while (true)
     {
      System.out.println("Waiting for a client...");
      Socket newSocket = sSocket.accept();
      System.out.println("accepted the socket");

When we get a communication from that port, we will create a handle to the socket that the client has handed us, and call it newSocket. We will use it to send information back to the client.

      OutputStream os = newSocket.getOutputStream();

From this point on, the program acts like any other Java IO program. We get the InputStream from the client.

      BufferedReader br = new BufferedReader(
      new InputStreamReader(newSocket.getInputStream()));

We echo the information that the client sends us to standard output.

      String inLine = null;
      while (((inLine = br.readLine()) != null)
      && (!(inLine.equals(""))))
      {
        System.out.println(inLine);
      }
      System.out.println("");

We then create some HTML code and put it in a StringBuffer.

      StringBuffer sb = new StringBuffer();
      sb.append("<html>\n");
      sb.append("<head>\n");
      sb.append("<title>Java Primer Plus\n");
      sb.append("</title>\n");
      sb.append("</head>\n");
      sb.append("<body>\n");
      sb.append("<H1>HTTPServer Works!</H1>\n");
      sb.append("</body>\n");
      sb.append("</html>\n");

We transform it to a String object, and then to a byteArray so that the OutputStream can accept it.

      String string = sb.toString();
      
      //Put the output into a byte array
      byte[] byteArray = string.getBytes();

Next, we add the HTTP header information.

      os.write("HTTP/1.0 200 OK\n".getBytes());

We add the Content-Length.

      os.write(new String(
      "Content-Length: "+ byteArray.length + "\n").getBytes());

We add the Content-Type.

      os.write("Content-Type: text/html\n\n".getBytes());

Next, we add the HTML that we wrote earlier.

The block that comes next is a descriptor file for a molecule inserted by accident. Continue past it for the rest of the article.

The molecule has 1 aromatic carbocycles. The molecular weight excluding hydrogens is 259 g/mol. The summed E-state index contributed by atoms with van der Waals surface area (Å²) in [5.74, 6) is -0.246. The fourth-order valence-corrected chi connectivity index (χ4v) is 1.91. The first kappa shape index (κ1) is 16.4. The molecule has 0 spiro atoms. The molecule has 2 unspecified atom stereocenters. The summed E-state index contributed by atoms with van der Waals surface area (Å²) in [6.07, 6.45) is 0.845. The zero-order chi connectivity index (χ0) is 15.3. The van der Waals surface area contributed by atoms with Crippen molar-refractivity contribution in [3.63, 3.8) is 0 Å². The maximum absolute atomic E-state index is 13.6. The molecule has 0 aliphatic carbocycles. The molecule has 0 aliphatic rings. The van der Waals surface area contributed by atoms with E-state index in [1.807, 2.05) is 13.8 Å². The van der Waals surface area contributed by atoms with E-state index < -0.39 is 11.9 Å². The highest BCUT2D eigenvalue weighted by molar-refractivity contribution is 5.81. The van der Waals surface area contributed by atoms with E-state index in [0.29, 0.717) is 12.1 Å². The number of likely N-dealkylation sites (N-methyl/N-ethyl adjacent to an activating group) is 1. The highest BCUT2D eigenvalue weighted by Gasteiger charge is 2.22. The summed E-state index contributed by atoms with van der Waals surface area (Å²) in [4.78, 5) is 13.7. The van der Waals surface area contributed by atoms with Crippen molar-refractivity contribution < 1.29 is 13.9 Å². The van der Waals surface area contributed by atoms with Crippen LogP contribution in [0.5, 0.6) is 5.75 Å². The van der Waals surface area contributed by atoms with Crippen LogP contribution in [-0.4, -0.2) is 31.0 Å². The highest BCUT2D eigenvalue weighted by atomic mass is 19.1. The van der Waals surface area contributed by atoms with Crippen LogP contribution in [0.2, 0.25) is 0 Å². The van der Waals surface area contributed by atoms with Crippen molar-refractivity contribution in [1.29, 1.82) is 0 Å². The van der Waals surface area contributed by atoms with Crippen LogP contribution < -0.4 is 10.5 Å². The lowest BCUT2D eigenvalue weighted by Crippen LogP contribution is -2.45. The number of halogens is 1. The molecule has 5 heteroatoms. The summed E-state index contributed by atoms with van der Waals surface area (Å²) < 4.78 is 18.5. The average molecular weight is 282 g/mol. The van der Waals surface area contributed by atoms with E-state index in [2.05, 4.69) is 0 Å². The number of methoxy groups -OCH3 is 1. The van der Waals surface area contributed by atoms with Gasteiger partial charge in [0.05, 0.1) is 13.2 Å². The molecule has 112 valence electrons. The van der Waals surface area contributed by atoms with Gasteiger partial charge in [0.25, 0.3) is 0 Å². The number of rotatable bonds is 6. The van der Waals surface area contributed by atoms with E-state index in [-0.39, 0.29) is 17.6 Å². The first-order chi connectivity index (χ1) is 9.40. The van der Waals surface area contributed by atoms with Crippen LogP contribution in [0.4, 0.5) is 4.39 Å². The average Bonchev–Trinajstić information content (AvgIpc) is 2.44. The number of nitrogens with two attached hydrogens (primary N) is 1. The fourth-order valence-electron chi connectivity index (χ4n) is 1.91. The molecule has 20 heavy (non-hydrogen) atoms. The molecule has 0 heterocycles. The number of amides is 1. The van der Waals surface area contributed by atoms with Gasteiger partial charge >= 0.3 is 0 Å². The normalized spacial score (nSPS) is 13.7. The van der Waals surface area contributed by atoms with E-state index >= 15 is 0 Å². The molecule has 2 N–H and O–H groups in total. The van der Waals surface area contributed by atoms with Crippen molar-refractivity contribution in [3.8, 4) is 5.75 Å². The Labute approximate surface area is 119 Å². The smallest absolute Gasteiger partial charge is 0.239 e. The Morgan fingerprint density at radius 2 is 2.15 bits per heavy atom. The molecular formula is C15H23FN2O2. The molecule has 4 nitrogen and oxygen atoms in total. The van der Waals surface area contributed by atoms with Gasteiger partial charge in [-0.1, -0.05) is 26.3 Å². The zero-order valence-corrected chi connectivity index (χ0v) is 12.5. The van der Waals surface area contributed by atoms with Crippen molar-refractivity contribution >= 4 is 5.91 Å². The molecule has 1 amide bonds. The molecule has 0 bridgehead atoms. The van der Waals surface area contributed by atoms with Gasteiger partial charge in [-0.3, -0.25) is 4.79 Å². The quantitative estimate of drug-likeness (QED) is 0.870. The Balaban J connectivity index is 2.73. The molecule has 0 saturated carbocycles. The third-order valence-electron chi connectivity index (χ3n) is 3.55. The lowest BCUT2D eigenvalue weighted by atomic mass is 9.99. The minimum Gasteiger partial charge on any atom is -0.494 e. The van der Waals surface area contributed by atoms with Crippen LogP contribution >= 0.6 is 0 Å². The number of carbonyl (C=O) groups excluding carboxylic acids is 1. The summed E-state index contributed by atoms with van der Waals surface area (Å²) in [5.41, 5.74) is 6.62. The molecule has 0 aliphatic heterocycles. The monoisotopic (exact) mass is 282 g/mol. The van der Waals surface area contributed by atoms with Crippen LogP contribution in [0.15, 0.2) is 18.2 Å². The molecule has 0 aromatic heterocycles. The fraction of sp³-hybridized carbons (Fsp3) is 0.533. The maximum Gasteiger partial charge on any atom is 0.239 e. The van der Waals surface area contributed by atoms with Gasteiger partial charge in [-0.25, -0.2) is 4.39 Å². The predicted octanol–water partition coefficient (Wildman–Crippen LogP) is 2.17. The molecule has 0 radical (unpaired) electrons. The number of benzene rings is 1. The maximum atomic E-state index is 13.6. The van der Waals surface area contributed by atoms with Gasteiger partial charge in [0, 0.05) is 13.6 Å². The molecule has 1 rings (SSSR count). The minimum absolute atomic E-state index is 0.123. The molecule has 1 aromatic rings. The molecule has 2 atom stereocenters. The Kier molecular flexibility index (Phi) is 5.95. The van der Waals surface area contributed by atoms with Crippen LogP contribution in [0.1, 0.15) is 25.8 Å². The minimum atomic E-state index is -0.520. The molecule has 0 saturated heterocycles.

os.write(byteArray);
      os.flush();

Finally, we close up shop.

      //close it up
      os.close();
      br.close();
      newSocket.close();

Run this server by typing the following:

java HTTPServer

It pauses at the Waiting for a client ... until a client tries to connect. Open a browser and type the following:

http://localhost:1777/

Note that a Web server doesn't need to be running for this to work. This program is its own server.

Created the socket
Waiting for a client...

Action by the browser causes this server to receive the following communication:

accepted the socket
GET / HTTP/1.1
Host: localhost:1777
User-Agent: Mozilla/5.0 (Windows; U; Windows NT 5.1; en-US;
            rv:0.9.4.1)
 Gecko/20020508 Netscape6/6.2.3
Accept: text/xml, application/xml, application/xhtml+xml,
 text/html;q=0.9, image/png, image/jpeg, image/gif;q=0.2,
 text/plain;q=0.8, text/css, */*;q=0.1
Accept-Language: en-us
Accept-Encoding: gzip, deflate, compress;q=0.9
Accept-Charset: ISO-8859-1, utf-8;q=0.66, *;q=0.66
Keep-Alive: 300
Connection: keep-alive

Waiting for a client...

You end this program by typing Ctrl-c.

We see that the browser issued a GET. We also see that the browser didn't stipulate which document to return. The server has to decide what to do in this case. Normally, commercial servers return index.html.

We see that the browser message is in HTTP 1.1. We also see that it was a Netscape 6.2.3 browser. We also see several more pieces of information that we could make use of if we were writing a fancy server. At the end, it loops back and waits for a client. The server responds to this request by stuffing the HTTP commands that we created into the OutputStream that the client sent to us. The result is displayed on the screen, as shown in Figure 21.8.

Figure 21.8

The HTTP protocol is sent to the browser that displays it.

We can see that the browser had no trouble receiving and understanding this communication. If we run the HTTPFetch command against the HTTPServer command, we can see the details of what the HTTPServer returned. All that we have to do is change the port number in the HTTPFetch program to 1777, and we are ready.

     URL url = new URL("http://localhost:1777");

Open a second command window and type

java HTTPFetch

The result will now be output to the screen.

<html>
<head>
<title>Java Primer Plus
</title>
</head>
<body>
<H1>HTTPServer Works!</H1>
</body>
</html>

Note - If you understand this section on HTTP, you will be in a great position to comprehend what is happening behind the scenes when your servlets are running.